OAuthClientAuthorization Object Definition

kind: "OAuthClientAuthorization"
apiVersion: ""
  name: "bob:openshift-web-console"
  resourceVersion: "1"
  creationTimestamp: "2015-01-01T01:01:01-00:00"
clientName: "openshift-web-console"
userName: "bob"
userUID: "9311ac33-0fde-11e5-97a1-3c970e4b7ffe"
scopes: [] OAuthAuthorizeToken

An OAuthAuthorizeToken represents an OAuth authorization code, as described in RFC 6749, section 1.3.1.

An OAuthAuthorizeToken is created by a request to the /oauth/authorize endpoint, as described in RFC 6749, section 4.1.1.

An OAuthAuthorizeToken can then be used to obtain an OAuthAccessToken with a request to the /oauth/token endpoint, as described in RFC 6749, section 4.1.3.

OAuthAuthorizeToken Object Definition

kind: "OAuthAuthorizeToken"
apiVersion: ""
  name: "MDAwYjM5YjMtMzM1MC00NDY4LTkxODItOTA2OTE2YzE0M2Fj" 1
  resourceVersion: "1"
  creationTimestamp: "2015-01-01T01:01:01-00:00"
clientName: "openshift-web-console" 2
expiresIn: 300 3
scopes: []
redirectURI: "https://localhost:8443/console/oauth" 4
userName: "bob" 5
userUID: "9311ac33-0fde-11e5-97a1-3c970e4b7ffe" 6

name represents the token name, used as an authorization code to exchange for an OAuthAccessToken.
The clientName value is the OAuthClient that requested this token.
The expiresIn value is the expiration in seconds from the creationTimestamp.
The redirectURI value is the location where the user was redirected to during the authorization flow that resulted in this token.
userName represents the name of the User this token allows obtaining an OAuthAccessToken for.
userUID represents the UID of the User this token allows obtaining an OAuthAccessToken for. OAuthAccessToken

An OAuthAccessToken represents an OAuth access token, as described in RFC 6749, section 1.4.

An OAuthAccessToken is created by a request to the /oauth/token endpoint, as described in RFC 6749, section 4.1.3.

Access tokens are used as bearer tokens to authenticate to the API.

OAuthAccessToken Object Definition

kind: "OAuthAccessToken"
apiVersion: ""
  name: "ODliOGE5ZmMtYzczYi00Nzk1LTg4MGEtNzQyZmUxZmUwY2Vh" 1
  resourceVersion: "1"
  creationTimestamp: "2015-01-01T01:01:02-00:00"
clientName: "openshift-web-console" 2
expiresIn: 86400 3
scopes: []
redirectURI: "https://localhost:8443/console/oauth" 4
userName: "bob" 5
userUID: "9311ac33-0fde-11e5-97a1-3c970e4b7ffe" 6
authorizeToken: "MDAwYjM5YjMtMzM1MC00NDY4LTkxODItOTA2OTE2YzE0M2Fj" 7

name is the token name, which is used as a bearer token to authenticate to the API.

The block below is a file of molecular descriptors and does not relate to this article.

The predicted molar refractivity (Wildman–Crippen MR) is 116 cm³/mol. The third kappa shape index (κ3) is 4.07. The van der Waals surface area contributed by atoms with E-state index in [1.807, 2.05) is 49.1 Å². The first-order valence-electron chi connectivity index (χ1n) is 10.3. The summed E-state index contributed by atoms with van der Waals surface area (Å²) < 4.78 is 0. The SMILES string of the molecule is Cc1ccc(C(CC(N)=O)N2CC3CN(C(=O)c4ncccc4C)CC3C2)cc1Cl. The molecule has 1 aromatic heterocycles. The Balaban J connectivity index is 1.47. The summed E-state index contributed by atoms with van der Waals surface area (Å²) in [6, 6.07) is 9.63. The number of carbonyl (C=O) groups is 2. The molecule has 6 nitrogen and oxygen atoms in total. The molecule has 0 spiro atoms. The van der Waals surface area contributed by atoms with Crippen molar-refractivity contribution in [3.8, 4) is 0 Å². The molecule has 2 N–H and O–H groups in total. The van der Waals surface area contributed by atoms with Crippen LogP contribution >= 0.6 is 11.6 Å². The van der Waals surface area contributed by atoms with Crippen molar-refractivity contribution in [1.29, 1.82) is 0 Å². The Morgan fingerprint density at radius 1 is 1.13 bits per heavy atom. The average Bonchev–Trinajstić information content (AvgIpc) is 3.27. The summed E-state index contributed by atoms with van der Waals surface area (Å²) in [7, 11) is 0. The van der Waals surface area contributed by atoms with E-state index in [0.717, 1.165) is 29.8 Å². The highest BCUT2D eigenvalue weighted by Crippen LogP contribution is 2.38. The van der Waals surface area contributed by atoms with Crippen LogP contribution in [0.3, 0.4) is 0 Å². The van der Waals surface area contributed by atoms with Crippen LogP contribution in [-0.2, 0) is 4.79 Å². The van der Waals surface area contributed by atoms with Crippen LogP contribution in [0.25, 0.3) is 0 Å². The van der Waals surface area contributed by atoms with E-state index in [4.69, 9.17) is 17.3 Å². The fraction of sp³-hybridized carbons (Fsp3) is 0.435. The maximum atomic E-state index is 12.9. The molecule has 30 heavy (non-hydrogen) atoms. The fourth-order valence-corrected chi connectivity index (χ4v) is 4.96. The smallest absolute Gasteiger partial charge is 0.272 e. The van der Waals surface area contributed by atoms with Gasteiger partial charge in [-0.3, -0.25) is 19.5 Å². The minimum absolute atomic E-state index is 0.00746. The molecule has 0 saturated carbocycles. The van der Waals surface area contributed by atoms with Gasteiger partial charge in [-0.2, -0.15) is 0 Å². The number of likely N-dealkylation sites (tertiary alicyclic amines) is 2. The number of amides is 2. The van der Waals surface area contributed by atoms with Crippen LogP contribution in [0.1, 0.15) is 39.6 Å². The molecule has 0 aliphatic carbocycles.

The clientName value is the OAuthClient that requested this token.
The expiresIn value is the expiration in seconds from the creationTimestamp.
The redirectURI is where the user was redirected to during the authorization flow that resulted in this token.
userName represents the User this token allows authentication as.
userUID represents the User this token allows authentication as.
authorizeToken is the name of the OAuthAuthorizationToken used to obtain this token, if any.

4.6.8. User Objects Identity

When a user logs into OpenShift Online, they do so using a configured identity provider. This determines the user’s identity, and provides that information to OpenShift Online.

OpenShift Online then looks for a UserIdentityMapping for that Identity:

  • If the Identity already exists, but is not mapped to a User, login fails.
  • If the Identity already exists, and is mapped to a User, the user is given an OAuthAccessToken for the mapped User.
  • If the Identity does not exist, an Identity, User, and UserIdentityMapping are created, and the user is given an OAuthAccessToken for the mapped User.

Identity Object Definition

kind: "Identity"
apiVersion: ""
  name: "anypassword:bob" 1
  uid: "9316ebad-0fde-11e5-97a1-3c970e4b7ffe"
  resourceVersion: "1"
  creationTimestamp: "2015-01-01T01:01:01-00:00"
providerName: "anypassword" 2
providerUserName: "bob" 3
  name: "bob" 4
  uid: "9311ac33-0fde-11e5-97a1-3c970e4b7ffe" 5

The identity name must be in the form providerName:providerUserName.
providerName is the name of the identity provider.
providerUserName is the name that uniquely represents this identity in the scope of the identity provider.
The name in the user parameter is the name of the user this identity maps to.
The uid represents the UID of the user this identity maps to. User

A User represents an actor in the system. Users are granted permissions by adding roles to users or to their groups.

User objects are created automatically on first login, or can be created via the API.


OpenShift Online user names containing /, :, and % are not supported.

User Object Definition

kind: "User"
apiVersion: ""
  name: "bob" 1
  uid: "9311ac33-0fde-11e5-97a1-3c970e4b7ffe"
  resourceVersion: "1"
  creationTimestamp: "2015-01-01T01:01:01-00:00"
  - "anypassword:bob" 2
fullName: "Bob User" 3

name is the user name used when adding roles to a user.
The values in identities are Identity objects that map to this user. May be null or empty for users that cannot log in.
The fullName value is an optional display name of user. UserIdentityMapping

A UserIdentityMapping maps an Identity to a User.

Creating, updating, or deleting a UserIdentityMapping modifies the corresponding fields in the Identity and User objects.

An Identity can only map to a single User, so logging in as a particular identity unambiguously determines the User.